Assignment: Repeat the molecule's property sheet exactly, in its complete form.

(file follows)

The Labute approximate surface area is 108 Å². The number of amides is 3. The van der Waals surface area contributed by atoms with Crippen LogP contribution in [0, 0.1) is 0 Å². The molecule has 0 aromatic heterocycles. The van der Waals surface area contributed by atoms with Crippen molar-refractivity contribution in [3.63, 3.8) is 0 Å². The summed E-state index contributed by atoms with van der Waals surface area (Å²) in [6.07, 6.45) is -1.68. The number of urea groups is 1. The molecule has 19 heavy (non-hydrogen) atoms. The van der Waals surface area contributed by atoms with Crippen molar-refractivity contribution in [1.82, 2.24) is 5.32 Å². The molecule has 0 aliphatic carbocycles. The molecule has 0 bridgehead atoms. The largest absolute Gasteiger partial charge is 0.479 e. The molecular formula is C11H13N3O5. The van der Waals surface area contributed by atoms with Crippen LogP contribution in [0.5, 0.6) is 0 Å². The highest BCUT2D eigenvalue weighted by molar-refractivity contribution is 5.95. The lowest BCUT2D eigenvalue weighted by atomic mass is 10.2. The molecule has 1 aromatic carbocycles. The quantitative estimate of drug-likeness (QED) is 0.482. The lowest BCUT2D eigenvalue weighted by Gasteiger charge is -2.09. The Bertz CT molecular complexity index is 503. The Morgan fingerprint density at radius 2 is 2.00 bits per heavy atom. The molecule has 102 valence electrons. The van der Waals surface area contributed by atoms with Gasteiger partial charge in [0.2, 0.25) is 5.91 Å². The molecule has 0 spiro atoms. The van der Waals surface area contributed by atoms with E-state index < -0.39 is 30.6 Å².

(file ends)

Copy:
The Labute approximate surface area is 108 Å². The number of amides is 3. The van der Waals surface area contributed by atoms with Crippen LogP contribution in [0, 0.1) is 0 Å². The molecule has 0 aromatic heterocycles. The van der Waals surface area contributed by atoms with Crippen molar-refractivity contribution in [3.63, 3.8) is 0 Å². The summed E-state index contributed by atoms with van der Waals surface area (Å²) in [6.07, 6.45) is -1.68. The number of urea groups is 1. The molecule has 19 heavy (non-hydrogen) atoms. The van der Waals surface area contributed by atoms with Crippen molar-refractivity contribution in [1.82, 2.24) is 5.32 Å². The molecule has 0 aliphatic carbocycles. The molecule has 0 bridgehead atoms. The largest absolute Gasteiger partial charge is 0.479 e. The molecular formula is C11H13N3O5. The van der Waals surface area contributed by atoms with Crippen LogP contribution in [0.5, 0.6) is 0 Å². The highest BCUT2D eigenvalue weighted by molar-refractivity contribution is 5.95. The lowest BCUT2D eigenvalue weighted by atomic mass is 10.2. The molecule has 1 aromatic carbocycles. The quantitative estimate of drug-likeness (QED) is 0.482. The lowest BCUT2D eigenvalue weighted by Gasteiger charge is -2.09. The Bertz CT molecular complexity index is 503. The Morgan fingerprint density at radius 2 is 2.00 bits per heavy atom. The molecule has 102 valence electrons. The van der Waals surface area contributed by atoms with Gasteiger partial charge in [0.2, 0.25) is 5.91 Å². The molecule has 0 spiro atoms. The van der Waals surface area contributed by atoms with E-state index < -0.39 is 30.6 Å².